Sunday, August 13, 2017


Another shocking disappointment!

Well, maybe that is more than a little bit of an exaggeration, but it did make me swallow a couple of extra times, when on a recent visit our son Troy made the announcement that he had joined the minimalist movement.

The reason this was such a disturbance to my equilibrium was that Kathleen and I long ago forged this brilliant plan that during our last few years of mortality we would make sure our visiting children and grandchildren took some of our accumulated stuff with them when they came to visit. Kathleen had cemented our commitment to this plan by saying that when we passed away we would have nothing but a cardboard box sitting in the living room left of our stuff.

Here was our son Troy, eliminating 1/6 of our distribution plan. A decision that would make any aging parent swallow hard several times.

I am not saying we are charter members of the anti-minimalist movement, but when our wonderful friend, Peter Cook, comes to visit, he tells us he loves being in our home because it feels like a museum. We are grateful that he and our son Sean are always willing to relieve us of stuff whenever they come on their semi-annual visits. Maybe if we can convince them to visit more often they can fill in the void created by Troy.

During our recent three year termite inspection, the inspector even made a comment about how our home was a reflection of our life’s history. We seem to have been very obedient to a saying Boyd K. Packer was fond of repeating. Use it up – wear it out – make it do – or do without! In recent years we have been trying to add additional lines to this saying which might go; if you don't need it – give it away – if no one wants it – add it to the charity pile – if it is worn out - throw it away!

There is no doubt that we have spent most of our lives looking at our well-stocked lockers, laundries and larders wondering what of our abundance we would be better off doing without, only to shrug our shoulders, close the doors, knowing that someday we would probably have a need for all of that stuff.

Even with the recent millennials minimalist movement (MMM), I suspect the great majority of our homes resemble storage units for unused stuff because to someone it is still precious memorabilia; or someday someone will get around to using it; or it was someone’s scout or school project. There must be many anti-MMM people who have an unusual amount of stuff, because storage units are springing up around us like mushrooms in a boggy field.

A whole generation of architects has been needed to design more and more storage units on less and less land. We have created an industry which builds storage units we can put around our yards, so when our shelves sag because they are overladen with stuff we have someplace to stack them.

Our storage closets become so Fibber Magee-ish (You will have to ask someone who lived in the days when radio was the main form of entertainment in homes) (If you don't know what a radio is ask your grandparents) that we have to stack our stuff in our garages and build storage rooms or use the kids rooms when they move out.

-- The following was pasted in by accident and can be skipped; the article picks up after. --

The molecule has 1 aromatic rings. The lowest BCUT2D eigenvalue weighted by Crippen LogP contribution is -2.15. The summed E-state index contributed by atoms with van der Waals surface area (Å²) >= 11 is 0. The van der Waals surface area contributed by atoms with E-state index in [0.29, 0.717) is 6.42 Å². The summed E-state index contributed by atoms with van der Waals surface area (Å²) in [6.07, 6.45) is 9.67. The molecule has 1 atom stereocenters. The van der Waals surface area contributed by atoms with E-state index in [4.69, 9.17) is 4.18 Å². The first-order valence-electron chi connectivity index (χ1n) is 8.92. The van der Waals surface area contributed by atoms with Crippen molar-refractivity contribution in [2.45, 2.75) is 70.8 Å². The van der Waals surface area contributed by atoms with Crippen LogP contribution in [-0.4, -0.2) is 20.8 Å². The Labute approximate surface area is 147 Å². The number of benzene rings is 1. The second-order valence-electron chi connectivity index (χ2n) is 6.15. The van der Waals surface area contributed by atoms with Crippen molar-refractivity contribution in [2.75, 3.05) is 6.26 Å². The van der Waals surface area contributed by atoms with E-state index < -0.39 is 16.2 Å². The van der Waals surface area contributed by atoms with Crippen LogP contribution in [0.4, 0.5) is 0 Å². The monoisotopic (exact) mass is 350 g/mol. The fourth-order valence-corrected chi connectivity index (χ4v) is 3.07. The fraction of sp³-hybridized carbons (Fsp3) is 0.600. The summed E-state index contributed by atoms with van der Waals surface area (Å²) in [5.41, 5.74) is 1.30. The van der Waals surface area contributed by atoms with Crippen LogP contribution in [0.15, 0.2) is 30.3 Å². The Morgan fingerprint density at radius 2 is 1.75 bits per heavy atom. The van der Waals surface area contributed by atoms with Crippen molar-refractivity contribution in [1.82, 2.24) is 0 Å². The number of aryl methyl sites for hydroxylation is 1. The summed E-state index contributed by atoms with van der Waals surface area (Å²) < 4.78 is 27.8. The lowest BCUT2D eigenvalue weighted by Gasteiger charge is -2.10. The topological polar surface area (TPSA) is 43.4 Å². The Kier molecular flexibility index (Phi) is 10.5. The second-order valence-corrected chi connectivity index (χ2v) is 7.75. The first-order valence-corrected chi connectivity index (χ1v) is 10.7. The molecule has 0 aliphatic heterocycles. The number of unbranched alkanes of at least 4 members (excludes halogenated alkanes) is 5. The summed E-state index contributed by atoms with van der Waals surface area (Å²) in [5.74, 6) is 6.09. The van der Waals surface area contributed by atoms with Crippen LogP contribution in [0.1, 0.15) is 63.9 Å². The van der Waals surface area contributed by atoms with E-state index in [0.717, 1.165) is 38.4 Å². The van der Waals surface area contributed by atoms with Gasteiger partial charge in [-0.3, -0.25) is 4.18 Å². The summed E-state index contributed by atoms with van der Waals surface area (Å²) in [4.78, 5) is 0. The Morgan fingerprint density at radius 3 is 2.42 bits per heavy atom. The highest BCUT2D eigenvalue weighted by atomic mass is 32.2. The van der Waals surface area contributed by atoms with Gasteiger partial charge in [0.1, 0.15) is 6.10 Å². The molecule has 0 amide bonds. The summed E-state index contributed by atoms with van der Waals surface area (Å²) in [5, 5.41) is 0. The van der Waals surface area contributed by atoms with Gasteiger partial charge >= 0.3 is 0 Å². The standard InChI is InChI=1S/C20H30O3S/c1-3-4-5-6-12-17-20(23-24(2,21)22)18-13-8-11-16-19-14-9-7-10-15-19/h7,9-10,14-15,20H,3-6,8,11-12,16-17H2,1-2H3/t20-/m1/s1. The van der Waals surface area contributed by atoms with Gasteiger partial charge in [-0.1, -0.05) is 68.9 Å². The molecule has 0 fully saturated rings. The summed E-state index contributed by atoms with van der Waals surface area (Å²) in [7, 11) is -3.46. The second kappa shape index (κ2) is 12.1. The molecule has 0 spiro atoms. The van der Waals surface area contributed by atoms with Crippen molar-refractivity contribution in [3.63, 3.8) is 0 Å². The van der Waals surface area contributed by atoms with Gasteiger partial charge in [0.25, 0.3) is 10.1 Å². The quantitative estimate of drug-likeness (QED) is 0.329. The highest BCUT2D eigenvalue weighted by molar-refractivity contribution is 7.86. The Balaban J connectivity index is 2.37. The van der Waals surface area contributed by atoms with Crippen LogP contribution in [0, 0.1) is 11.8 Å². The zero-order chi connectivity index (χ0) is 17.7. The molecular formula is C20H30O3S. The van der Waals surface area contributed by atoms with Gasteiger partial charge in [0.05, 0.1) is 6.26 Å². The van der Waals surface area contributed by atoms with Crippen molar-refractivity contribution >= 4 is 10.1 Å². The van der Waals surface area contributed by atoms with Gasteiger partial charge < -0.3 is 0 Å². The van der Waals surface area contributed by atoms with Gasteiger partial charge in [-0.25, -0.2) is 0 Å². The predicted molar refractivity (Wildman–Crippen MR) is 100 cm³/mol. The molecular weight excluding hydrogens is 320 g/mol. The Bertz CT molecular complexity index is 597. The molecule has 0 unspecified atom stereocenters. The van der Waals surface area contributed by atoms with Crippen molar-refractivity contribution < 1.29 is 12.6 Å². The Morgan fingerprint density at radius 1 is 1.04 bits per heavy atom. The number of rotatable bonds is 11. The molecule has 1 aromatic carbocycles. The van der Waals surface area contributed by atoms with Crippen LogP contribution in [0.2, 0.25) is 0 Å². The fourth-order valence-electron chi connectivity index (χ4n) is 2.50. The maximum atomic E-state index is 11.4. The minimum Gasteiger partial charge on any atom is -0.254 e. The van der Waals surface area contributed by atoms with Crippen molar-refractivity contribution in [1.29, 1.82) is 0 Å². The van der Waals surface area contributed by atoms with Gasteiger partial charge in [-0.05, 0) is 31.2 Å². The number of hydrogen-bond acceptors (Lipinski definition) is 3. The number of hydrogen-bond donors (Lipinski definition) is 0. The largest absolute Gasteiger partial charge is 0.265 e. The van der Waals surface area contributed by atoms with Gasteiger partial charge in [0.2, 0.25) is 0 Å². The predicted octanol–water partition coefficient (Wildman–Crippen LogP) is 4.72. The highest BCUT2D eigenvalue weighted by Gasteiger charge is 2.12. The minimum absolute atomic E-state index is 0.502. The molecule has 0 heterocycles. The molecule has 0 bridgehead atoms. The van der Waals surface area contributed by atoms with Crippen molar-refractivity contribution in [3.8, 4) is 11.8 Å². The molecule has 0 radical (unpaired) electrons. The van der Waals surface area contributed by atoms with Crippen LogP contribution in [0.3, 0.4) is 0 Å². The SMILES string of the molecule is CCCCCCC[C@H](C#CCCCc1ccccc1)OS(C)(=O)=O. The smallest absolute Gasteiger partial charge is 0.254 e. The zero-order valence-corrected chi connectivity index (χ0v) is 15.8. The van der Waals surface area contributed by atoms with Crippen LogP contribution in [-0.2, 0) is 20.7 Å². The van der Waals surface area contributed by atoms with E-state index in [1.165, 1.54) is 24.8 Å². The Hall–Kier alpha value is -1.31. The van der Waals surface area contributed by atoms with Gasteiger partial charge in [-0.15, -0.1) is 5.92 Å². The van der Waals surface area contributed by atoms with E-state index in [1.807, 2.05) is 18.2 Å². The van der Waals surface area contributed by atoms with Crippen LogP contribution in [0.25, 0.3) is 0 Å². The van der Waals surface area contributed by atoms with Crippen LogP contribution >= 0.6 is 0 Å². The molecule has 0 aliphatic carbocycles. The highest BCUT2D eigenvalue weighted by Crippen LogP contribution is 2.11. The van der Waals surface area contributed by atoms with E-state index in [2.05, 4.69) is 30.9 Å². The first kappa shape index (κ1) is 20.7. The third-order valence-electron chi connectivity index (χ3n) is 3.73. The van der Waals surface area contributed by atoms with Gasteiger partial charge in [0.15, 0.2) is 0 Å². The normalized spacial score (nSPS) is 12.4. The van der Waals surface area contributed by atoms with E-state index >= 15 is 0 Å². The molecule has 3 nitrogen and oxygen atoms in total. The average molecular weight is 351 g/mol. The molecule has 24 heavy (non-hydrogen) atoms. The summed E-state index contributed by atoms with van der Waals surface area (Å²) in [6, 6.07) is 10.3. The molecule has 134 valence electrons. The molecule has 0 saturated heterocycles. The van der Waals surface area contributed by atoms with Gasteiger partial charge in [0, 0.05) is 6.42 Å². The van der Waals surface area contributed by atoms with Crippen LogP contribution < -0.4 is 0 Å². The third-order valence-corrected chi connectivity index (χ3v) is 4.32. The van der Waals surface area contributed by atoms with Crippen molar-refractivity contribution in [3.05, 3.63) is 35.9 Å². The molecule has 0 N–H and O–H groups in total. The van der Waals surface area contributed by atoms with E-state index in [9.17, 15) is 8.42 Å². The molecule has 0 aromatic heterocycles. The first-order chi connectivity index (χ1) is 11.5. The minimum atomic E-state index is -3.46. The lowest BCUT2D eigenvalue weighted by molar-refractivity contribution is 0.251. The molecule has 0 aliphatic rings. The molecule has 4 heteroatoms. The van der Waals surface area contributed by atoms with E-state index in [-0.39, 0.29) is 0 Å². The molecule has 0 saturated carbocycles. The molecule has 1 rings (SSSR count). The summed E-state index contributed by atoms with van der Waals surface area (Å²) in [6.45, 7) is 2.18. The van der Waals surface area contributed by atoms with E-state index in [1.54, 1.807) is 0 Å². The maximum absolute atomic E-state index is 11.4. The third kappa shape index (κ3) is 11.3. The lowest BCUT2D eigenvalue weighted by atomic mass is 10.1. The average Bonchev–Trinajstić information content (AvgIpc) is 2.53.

We park our cars in the driveway or along the street because we have filled the garages with stifling amounts of stagnating stuff. Then when the car body consists of more rust than metal we have it towed to a junk yard to finish dissolving alongside our neighbors’ rusting cars.

This storing of stuff doesn't seem to be restricted to homes because governments build ever bigger buildings which bulge with excess stuff and set apart larger and larger plots of land to store stuff which won't fit in those buildings. Even gazillion bit computers in the clouds don't seem to be sufficient to store all the brilliant and not so brilliant ideas which were at one time important to one of the bazillion interest groups which have collectively invaded our world.

I don't believe anyone would have a very good argument if they were trying to defend the proposition that relationships are fortified because of the mountains of stuff we bury ourselves under.

Are our families stronger because we have enough televisions so that everyone can watch their own favorite programs at the same time?

Are the bonds of friendship strengthened because we are capable of being digitally connected 24/7?

Are we more united as universal brothers and sisters because more of us are able to surround ourselves with more stuff?

Are we more learned because everyone has access to the internet?

Obviously this short list is only a scant representation of the stuff which we feel we can't exist without, but I see little evidence that the continuous accumulation of stuff in our landfills is evidence of our advancement in those parts of our lives which are most important.

Although I don't see myself joining Troy in the MMM I do find myself pondering more often the question, what can we do without? While most of my life the answer seems to have been ‘nothing,’ I have as of late been supplementing that query with another question ‘what of all this stuff do we really need to maintain life?’ The list becomes shorter with each passing day.

These days the question which really causes me to wonder is, ‘how much longer indulging ourselves in this current climate of constant consumerism will we have space sufficient to allow us to make choices about accumulating stuff?’


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